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Mr. Rhodri Morgan (Cardiff, West): Clause 2 commits the Government to holding a referendum in

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Wales on the Government's proposals. Many people have talked about a referendum in the past, but the clause actually commits the Government to providing one. Before going any further, I want to pay tribute to the new Member for Gower (Mr. Caton)--[Interruption.]

The First Deputy Chairman: Order. I appeal to hon. Members for quiet while an hon. Member is addressing the House.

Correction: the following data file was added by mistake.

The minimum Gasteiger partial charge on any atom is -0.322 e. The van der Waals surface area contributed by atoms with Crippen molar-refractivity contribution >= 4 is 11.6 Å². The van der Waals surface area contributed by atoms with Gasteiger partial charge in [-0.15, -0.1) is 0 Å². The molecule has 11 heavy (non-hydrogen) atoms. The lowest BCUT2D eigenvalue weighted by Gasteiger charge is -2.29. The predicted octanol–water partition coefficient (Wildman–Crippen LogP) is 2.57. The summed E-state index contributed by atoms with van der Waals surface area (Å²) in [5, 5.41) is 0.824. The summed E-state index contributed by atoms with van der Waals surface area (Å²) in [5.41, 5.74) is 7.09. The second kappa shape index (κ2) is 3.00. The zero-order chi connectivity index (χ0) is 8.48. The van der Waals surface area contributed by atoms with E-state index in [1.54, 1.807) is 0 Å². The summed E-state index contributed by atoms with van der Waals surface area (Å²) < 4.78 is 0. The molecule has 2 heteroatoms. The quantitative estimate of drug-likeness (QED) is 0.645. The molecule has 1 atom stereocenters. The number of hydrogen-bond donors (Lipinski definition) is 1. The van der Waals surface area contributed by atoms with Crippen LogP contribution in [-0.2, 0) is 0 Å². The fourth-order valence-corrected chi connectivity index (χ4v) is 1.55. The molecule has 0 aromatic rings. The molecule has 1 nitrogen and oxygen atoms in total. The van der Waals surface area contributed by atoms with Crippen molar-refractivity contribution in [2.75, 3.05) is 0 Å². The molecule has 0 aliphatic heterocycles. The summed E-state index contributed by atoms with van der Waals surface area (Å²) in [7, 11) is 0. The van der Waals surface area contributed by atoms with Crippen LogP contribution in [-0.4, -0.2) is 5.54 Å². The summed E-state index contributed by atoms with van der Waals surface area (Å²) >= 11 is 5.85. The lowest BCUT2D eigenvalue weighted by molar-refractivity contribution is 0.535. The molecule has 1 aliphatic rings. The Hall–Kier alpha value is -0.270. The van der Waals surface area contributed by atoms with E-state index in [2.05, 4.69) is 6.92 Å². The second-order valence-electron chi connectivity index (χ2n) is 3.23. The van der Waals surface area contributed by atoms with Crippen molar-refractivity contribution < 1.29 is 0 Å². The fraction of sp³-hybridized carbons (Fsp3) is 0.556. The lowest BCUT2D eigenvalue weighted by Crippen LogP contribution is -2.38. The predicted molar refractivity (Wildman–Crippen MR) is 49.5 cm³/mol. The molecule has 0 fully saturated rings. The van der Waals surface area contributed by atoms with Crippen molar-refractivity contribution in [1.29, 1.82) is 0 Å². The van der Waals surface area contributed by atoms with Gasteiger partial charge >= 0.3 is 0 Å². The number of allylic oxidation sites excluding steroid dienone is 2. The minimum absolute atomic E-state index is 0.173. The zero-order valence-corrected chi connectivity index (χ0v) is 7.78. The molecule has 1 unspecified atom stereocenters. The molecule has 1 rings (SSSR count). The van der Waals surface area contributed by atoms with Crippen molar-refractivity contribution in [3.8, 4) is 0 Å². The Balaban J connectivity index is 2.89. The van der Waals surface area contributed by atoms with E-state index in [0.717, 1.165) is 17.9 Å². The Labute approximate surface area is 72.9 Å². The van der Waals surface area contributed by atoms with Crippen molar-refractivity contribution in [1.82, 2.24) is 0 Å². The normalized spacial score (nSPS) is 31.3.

Mr. Morgan: I am grateful to you, Mr. Martin, for your protection. I was just going to say how good the speech by my hon. Friend the Member for Gower was. I have a special interest in this because of my family history. My hon. Friend is my mother's and brother's Member of Parliament, as was Gareth Wardell before him. I knew from my hon. Friend's delivery of his speech that he is going to be a superb representative of the whole constituency of Gower--including my ancestral home of Cwmcile in the northern part of the constituency. It was there that my great-great-grandfather, Morgan Morgan, at the height of the Rebecca riots, shot--I am not sure whether he killed--Colonel Napier, the head of the Glamorgan yeomanry; aided by his mother, who struck with a frying pan one of the sergeants who had been sent to arrest him. The relevance of all this to proceedings on the clause is that it took place in the 1840s, when the people of Wales, in Gower and across west Wales--including the area from which the former Home Secretary comes--were rioting because of the way Wales was being run. At the time, Wales was run by the squires and their friends by means of a system of quangos, very much as it was, increasingly, during the past 18 years. The squires appointed the justices of the peace, the poor law guardians, and the turnpike trusts. It was against these trusts that the Rebecca rioters rebelled. Finally, there were the school boards. It was very much the squire and his pals--a squirearchy--and there was widespread rebellion. The Chartists were active in some of the industrial areas, such as Newport, and in the rural parts of west Wales including Cwmcile and the Gower area. The rebellions were specifically against the turnpike trusts and the imposition of taxes. What the rebels wanted was democracy. At that time, because Wales did not have a proper democratic franchise, it was run very much in the interests of the squires and the landowners, and, by and large, only the squires and their friends could vote. That is one of the reasons why, when the secret ballot was introduced, the tenants lost their fear of being evicted if they did not vote for the squire or his nominees to come to this place and represent them. Ever since then, Wales has voted against the Tory party. It has never forgotten the lesson that it was taught by people like my great-great-grandfather Morgan Morgan in the Gower constituency, and the spirit that they represented. My great-great-grandfather may have gone too far on that occasion, but the lesson of that period of rebellion in the 1830s and 1840s--of the Chartists and the Rebecca rioters--is very relevant to tonight's debate. During the past 18 years, the Tories have tried to turn the clock back and reproduce a Victorian society in which the squire and his pals--or, in this instance, the Tories and their pals, by means of quangos--took Wales away from what its people thought that they had gained by